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Wednesday, May 6, 2015
- Since the controversial Karahnjukar dam in East Iceland was brought into operation in 2006, conditions in the downstream Lagarfljot lake have become much worse, according to information gathered by the energy company Landsvirkjun. Some of the changes are irreversible, scientists say.
The information divulged by Landsvirkjun comes from a draft report that was presented to the local municipal council.
Lagarfljot lake is 92 km long and is actually a series of lakes with a river running through it. People living in its vicinity have used it for recreational purposes, and it was also a good fishing lake.
Because part of the Karahnjukar development consisted of diverting a glacial river into Lagarfljot lake, the water volume has increased significantly and the banks of a 50 km stretch have been eroded, damaging agricultural land in the process.
Petur Elisson is chair of the association of landowners whose property backs onto the Lagarfljot. He told IPS that Landsvirkjun held a meeting with the landowners’ association and an engineer after development had begun.
“They said that the water level would increase slightly and there would be no erosion or other impacts on the banks of the Lagarfljot. Also, the effect of the suspended sediment would not cause much damage to the biota, but if that did happen, Landsvirkjun’s lawyer said ‘they would compensate for the damage’”.
Now the salmon stock has virtually disappeared and the trout population has decreased by 80 percent. The colour of the lake has changed and become much darker due to all the sediment and suspended sediment emanating from the glacial river that now runs into the lake. The capacity for photosynthesis by algae and other plants has decreased as so little light penetrates due to the sediments in the lake. And the plant biota as a whole has declined.
Besides the decline in the fish population, some birds are also being affected, both because there is less for them to eat and because their habitats are being destroyed.
Yet most of the changes were foreseen at the time the environmental impact assessment (EIA) was carried out for the plant in 2001.
The Planning Agency, which at that time ruled on whether a development could go ahead or not, said the environmental consequences of the Karahnjukar dam were so great, uncertain and unaccounted for that they would not allow the plant to go ahead.
Two of the many reasons given were the negative effects that the plant would have on the lake and the large degree of uncertainty regarding the environmental impacts on many other aspects.
As Arni Finnsson from the Iceland Nature Conservation Association puts it: “Iceland was playing dice with its own nature.”
However, the Planning Agency’s decision was later overruled by the environment minister at the time, Siv Fridleifsdottir, much to the anger of many environmentalists. “The Minister’s ruling is an example of bad governance where a politician denies scientific findings in order to force through government policy,” says Finnsson.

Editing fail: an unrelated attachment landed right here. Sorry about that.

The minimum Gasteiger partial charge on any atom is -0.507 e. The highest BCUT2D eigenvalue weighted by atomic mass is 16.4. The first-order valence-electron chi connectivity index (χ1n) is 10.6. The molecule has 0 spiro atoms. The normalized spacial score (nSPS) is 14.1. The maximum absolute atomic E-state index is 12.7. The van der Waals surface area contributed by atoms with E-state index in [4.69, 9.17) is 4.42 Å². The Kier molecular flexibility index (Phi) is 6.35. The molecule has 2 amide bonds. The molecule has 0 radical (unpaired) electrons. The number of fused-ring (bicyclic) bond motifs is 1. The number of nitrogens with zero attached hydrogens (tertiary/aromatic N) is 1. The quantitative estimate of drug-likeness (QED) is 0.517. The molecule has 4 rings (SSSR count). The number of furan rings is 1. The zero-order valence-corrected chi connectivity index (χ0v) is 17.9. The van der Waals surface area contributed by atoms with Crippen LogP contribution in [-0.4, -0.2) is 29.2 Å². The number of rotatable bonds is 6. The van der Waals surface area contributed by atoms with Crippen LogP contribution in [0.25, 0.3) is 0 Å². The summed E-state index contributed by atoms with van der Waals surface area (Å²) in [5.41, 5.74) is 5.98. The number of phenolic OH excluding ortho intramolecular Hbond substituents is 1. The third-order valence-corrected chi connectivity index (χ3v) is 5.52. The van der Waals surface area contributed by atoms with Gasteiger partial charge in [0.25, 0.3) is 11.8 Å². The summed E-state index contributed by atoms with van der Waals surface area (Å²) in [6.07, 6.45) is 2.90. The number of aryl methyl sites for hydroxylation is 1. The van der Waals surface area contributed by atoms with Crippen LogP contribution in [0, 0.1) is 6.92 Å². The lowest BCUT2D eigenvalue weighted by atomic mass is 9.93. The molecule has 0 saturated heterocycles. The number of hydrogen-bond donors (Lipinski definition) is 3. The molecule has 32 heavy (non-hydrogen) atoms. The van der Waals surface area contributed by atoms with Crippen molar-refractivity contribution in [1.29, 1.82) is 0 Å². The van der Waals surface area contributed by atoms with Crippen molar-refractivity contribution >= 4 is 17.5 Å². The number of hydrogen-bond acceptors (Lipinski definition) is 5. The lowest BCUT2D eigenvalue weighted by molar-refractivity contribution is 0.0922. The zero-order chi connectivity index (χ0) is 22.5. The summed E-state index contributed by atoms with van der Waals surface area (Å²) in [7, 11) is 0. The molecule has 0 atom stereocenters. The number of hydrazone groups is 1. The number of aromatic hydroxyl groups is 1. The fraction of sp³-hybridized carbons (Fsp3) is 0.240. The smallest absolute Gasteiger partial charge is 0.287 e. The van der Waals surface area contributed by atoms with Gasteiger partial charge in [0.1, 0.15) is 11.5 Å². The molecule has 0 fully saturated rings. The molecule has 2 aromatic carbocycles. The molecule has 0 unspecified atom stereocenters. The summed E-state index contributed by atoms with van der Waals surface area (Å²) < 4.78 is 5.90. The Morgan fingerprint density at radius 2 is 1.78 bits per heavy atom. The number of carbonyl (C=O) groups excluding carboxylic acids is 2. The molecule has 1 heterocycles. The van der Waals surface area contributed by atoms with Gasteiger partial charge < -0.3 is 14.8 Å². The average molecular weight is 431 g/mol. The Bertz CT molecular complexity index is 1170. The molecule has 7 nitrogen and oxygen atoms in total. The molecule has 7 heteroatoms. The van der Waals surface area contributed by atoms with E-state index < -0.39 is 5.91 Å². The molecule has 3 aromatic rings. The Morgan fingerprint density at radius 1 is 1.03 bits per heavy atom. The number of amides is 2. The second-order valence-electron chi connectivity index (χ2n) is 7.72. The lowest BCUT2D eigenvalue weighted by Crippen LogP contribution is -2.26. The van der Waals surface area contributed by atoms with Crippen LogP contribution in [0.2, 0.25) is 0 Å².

In 2001, Iceland’s government was right-wing and eager to build energy-intensive industry.
Now, some people have pointed out flaws in the EIA. One of these people is Finnsson.
“Today it is clear that the Lagarfljot is near dead because melting of the Vatnajokull Glacier is so rapid,” he says. Vatnajokull comprises eight percent of Iceland’s land surface and consists of a series of glaciers that are retreating fast.
Both the volume of water and the amount of sediment are greater than those predicted in the models used for the EIA. “At the time Landsvirkjun did not study what impact global warming might have when one glacial river is directed into another river,” Finnsson points out, referring to the 30 percent increase in water volume since the Jokulsa a Dal river was diverted into the Lagarfljot.
The landowners are extremely angry and hurt. “How can it happen that a ministry that is supposed to take care of the biota issues a permit to completely destroy such a large ecosystem? What right do they have to spoil our property? In my opinion, this is the largest environmental catastrophe in Europe and even further afield,” says Elisson.
Some people are concerned about the wider implications of the Lagarfljot case. In North Iceland, a geothermal power plant at Bjarnaflag may well be built to power a proposed silicon plant and other industry not far away. An EIA was carried out for the power plant about 10 years ago but there are calls for this to be updated as many new issues have come to light since then regarding related projects.
Some people argue that the lessons from the Karahnjukar project need to be considered at Lake Myvatn, including the huge uncertainty regarding environmental impacts of both the Karahnjukar and Bjarnarflag projects.
Lake Myvatn, one of the main tourist sites in Northern Iceland is a Ramsar site, known for its birdlife. A Ramsar site is a wetland of international importance, designated under the Ramsar Convention. Late last year, the conservation organisation Landvernd, together with BirdLife Iceland, wrote to the Ramsar Secretariat to voice their concerns on the effect the plant might have on the lake.
“Environmental problems relate to pollution from plant operations, including waste water run-off, changes in temperature of groundwater inflow into the lake, and airborne hydrogen sulphide,” wrote Gudmundur Ingi Gudbrandsson, managing director of Landvernd.
“If groundwater temperature decreases, less silica will be transported to the lake, and silica is a fundamental element of the Lake Myvatn ecosystem. Also, the health impacts due to increased hydrogen sulphide pollution are not fully understood. These issues need to be assessed in a new EIA for the plant. Too much is at stake with Lake Myvatn,” Gudbrandsson concluded.